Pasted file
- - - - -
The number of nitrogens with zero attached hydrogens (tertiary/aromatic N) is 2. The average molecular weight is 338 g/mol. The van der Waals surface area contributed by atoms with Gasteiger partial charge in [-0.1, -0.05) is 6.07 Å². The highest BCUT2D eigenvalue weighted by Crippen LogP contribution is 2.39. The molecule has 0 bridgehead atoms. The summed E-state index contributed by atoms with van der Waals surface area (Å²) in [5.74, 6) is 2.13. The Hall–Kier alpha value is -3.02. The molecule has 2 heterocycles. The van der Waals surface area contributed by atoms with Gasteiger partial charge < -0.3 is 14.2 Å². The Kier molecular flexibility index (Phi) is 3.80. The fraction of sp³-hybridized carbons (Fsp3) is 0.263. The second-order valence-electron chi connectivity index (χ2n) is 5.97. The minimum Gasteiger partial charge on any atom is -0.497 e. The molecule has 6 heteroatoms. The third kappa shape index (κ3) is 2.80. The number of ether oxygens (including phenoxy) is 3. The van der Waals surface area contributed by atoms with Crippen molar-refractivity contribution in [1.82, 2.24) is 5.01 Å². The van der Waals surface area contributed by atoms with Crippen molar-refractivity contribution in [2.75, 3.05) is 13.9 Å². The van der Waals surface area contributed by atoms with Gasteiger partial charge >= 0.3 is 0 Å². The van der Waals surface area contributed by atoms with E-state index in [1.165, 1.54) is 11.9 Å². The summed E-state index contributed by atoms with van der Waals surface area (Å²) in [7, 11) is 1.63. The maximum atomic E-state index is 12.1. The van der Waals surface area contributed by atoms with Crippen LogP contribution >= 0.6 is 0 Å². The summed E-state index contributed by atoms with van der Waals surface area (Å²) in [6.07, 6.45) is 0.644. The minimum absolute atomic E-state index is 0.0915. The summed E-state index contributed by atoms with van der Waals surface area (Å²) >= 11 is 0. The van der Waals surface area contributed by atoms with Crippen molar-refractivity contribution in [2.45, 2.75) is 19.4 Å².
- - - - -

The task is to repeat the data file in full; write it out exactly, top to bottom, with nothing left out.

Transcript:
The number of nitrogens with zero attached hydrogens (tertiary/aromatic N) is 2. The average molecular weight is 338 g/mol. The van der Waals surface area contributed by atoms with Gasteiger partial charge in [-0.1, -0.05) is 6.07 Å². The highest BCUT2D eigenvalue weighted by Crippen LogP contribution is 2.39. The molecule has 0 bridgehead atoms. The summed E-state index contributed by atoms with van der Waals surface area (Å²) in [5.74, 6) is 2.13. The Hall–Kier alpha value is -3.02. The molecule has 2 heterocycles. The van der Waals surface area contributed by atoms with Gasteiger partial charge < -0.3 is 14.2 Å². The Kier molecular flexibility index (Phi) is 3.80. The fraction of sp³-hybridized carbons (Fsp3) is 0.263. The second-order valence-electron chi connectivity index (χ2n) is 5.97. The minimum Gasteiger partial charge on any atom is -0.497 e. The molecule has 6 heteroatoms. The third kappa shape index (κ3) is 2.80. The number of ether oxygens (including phenoxy) is 3. The van der Waals surface area contributed by atoms with Crippen molar-refractivity contribution in [1.82, 2.24) is 5.01 Å². The van der Waals surface area contributed by atoms with Crippen molar-refractivity contribution in [2.75, 3.05) is 13.9 Å². The van der Waals surface area contributed by atoms with Gasteiger partial charge >= 0.3 is 0 Å². The van der Waals surface area contributed by atoms with E-state index in [1.165, 1.54) is 11.9 Å². The summed E-state index contributed by atoms with van der Waals surface area (Å²) in [7, 11) is 1.63. The maximum atomic E-state index is 12.1. The van der Waals surface area contributed by atoms with Crippen LogP contribution >= 0.6 is 0 Å². The summed E-state index contributed by atoms with van der Waals surface area (Å²) in [6.07, 6.45) is 0.644. The minimum absolute atomic E-state index is 0.0915. The summed E-state index contributed by atoms with van der Waals surface area (Å²) >= 11 is 0. The van der Waals surface area contributed by atoms with Crippen molar-refractivity contribution in [2.45, 2.75) is 19.4 Å².